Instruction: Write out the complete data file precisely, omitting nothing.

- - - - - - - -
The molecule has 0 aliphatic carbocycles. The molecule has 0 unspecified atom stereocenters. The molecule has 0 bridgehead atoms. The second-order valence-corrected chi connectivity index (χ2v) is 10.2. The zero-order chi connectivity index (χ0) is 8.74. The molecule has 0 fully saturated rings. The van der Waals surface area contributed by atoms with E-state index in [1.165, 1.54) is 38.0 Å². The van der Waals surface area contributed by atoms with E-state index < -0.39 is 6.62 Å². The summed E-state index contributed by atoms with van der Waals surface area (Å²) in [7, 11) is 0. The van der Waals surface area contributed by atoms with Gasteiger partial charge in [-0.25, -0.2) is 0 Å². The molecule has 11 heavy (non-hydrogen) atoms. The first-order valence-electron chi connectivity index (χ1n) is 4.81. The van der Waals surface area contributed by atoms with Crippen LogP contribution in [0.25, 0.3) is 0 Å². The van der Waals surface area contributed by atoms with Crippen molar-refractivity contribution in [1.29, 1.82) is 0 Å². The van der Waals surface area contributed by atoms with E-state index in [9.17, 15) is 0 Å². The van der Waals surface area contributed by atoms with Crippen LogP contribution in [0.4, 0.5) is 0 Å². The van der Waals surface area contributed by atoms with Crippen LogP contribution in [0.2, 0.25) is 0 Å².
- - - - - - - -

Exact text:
The molecule has 0 aliphatic carbocycles. The molecule has 0 unspecified atom stereocenters. The molecule has 0 bridgehead atoms. The second-order valence-corrected chi connectivity index (χ2v) is 10.2. The zero-order chi connectivity index (χ0) is 8.74. The molecule has 0 fully saturated rings. The van der Waals surface area contributed by atoms with E-state index in [1.165, 1.54) is 38.0 Å². The van der Waals surface area contributed by atoms with E-state index < -0.39 is 6.62 Å². The summed E-state index contributed by atoms with van der Waals surface area (Å²) in [7, 11) is 0. The van der Waals surface area contributed by atoms with Gasteiger partial charge in [-0.25, -0.2) is 0 Å². The molecule has 11 heavy (non-hydrogen) atoms. The first-order valence-electron chi connectivity index (χ1n) is 4.81. The van der Waals surface area contributed by atoms with Crippen LogP contribution in [0.25, 0.3) is 0 Å². The van der Waals surface area contributed by atoms with Crippen molar-refractivity contribution in [1.29, 1.82) is 0 Å². The van der Waals surface area contributed by atoms with E-state index in [9.17, 15) is 0 Å². The van der Waals surface area contributed by atoms with Crippen LogP contribution in [0.4, 0.5) is 0 Å². The van der Waals surface area contributed by atoms with Crippen LogP contribution in [0.2, 0.25) is 0 Å².